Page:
King’s hosts Queerness and Literature night to celebrate LGBT+ History Month
The importance of queer culture, its visibility, and KCL celebrating it (in the Chapel)
If you haven’t got the memo babes, February means LGBT/Queer History Month.
With the help of the LGBT+ society here at King’s and the Queer community itself, we have sought to shine in visibility more than ever and get people talking about queerness.
February 16th saw a community of queer identifying folks come together as one to enjoy a night of queer performance and reading in, wait for it, the King’s Chapel. Being allowed to host such an event in a holy place shows not only the progress we as a community have made, but also how diverse and accepting King’s as an institution is.
The event was organised by King’s English Literature Society in collaboration with KCL LGBT Society, notably Travis Alabanza and Poppy Mostyn-Owen. There featured a diversity of readings from poetry and excerpts from Queer texts to personal essays, as well as performances by Travis Alabanza himself and the acclaimed Liv Wynter.
Speaking to The Tab about the event, Travis gave an insight into the reasoning behind some of the key decisions.
Hi Travis. Why did you want to set up this event?
“Poppy and myself wanted to organise the event as a way to relax and have fun during LGBT+ history month. So often Queerness (needingly) is linked to the political, but it is also a political act to have fun and rejoice.
“We both love literature, so really just wanted a fun night of performance and community celebration. Add in Liv Wynter as a headliner, and you have a great night.”
Why the chapel?
“The chapel was kind of a mistake, but afterwards we realised how powerful it is to reclaim a space we are told is not for us. The chapel is in fact very welcoming at King’s, and hopefully by us doing the event there it shows King’s LGBT+ students they can also take part and be in that space.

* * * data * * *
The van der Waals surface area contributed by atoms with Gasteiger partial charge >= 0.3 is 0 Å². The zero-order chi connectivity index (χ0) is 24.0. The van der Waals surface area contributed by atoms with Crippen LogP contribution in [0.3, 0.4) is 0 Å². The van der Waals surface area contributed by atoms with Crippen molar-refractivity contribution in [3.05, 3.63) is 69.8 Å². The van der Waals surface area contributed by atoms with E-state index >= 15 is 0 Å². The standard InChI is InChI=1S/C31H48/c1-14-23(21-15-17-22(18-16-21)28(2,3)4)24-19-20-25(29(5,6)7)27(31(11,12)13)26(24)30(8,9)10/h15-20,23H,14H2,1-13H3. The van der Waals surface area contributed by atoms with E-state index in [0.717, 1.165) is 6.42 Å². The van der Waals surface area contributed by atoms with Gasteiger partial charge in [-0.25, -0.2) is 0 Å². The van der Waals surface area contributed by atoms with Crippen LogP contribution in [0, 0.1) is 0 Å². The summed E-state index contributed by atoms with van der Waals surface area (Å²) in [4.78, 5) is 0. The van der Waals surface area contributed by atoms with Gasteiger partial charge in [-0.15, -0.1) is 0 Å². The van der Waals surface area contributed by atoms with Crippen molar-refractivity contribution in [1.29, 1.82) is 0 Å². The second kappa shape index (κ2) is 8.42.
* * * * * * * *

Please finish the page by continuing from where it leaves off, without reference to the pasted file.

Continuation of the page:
“LGBT+ and faith are not two things that do not go together. They are things we are told that do not go together, yet actually can, and do, beautifully.”
Queerness is important and isn’t given enough visibility. Such a term is often misunderstood, unexplained, and often associated with the academy and academic discourses, and rightly so. But it is a complex term in its own right, more than just a word associated with the academy or the political.
Here’s a quote from the piece I wrote to perform for the night:
“Queer is an umbrella term, and encompasses and accepts anyone that may be lesbian, gay, bisexual, transgender, intersex, questioning, pansexual, asexual, cross-dresser… etc But it’s not limited to just them, of course.
“It’s open to anyone black, mixed race, Latina, Gaga fans, Beyonce fans, Cher fans… anything with a heart. And that’s what I think Queer is, a term for those strange all-lovers who accept anyone for who they truly are, despite what society says we should feel towards them.
“It’s important to be Queer because I think everyone is born Queer. Queer is unique; you’ll never find the same person whose queer in quite the same way. That’s the beauty of it.”
Speaking with Andy a few days prior to the event brought to light his fresh perspective on sexuality and gender performativity.
Hi Andy. What do you identify as?
Andy: I identify as a cis male and mostly straight, hetero-queer maybe? I don’t even know if that’s a thing but it’s the best word I can think of!
Why do you like cross-dressing? Do you just not see clothes “as a thing” or as gendered?
“Beyond it being able to fit my body, I’ll wear whatever I like, the gendered element is largely taken out. There is a kind of transgressive power to it that I like though. I do Philosophy.
“It makes me feel attractive and bold, like I’m following through on myself, like I will wear that pattern or that cut of dress if I like it, which makes it quite freeing.”
Tell someone they’re beautiful and queer. Tell them they look good dragged up, because gender is a drag performance anyway. Tell somebody they look good with shaved, short, long hair, or that weave, because gender appearance is just capitalist commodification garbage anyway.
You’re beautiful however you choose to look, whatever you choose to wear, whatever pronoun you choose to identify as. It’s time for the rest of the world to see it, too. And our voices to be heard.
We look forward to seeing you at some of our other exciting events – remember, heterosexual identifying allies are just important to our community, too.
For information on more upcoming events held in February for LGBT+ month at King’s, click here.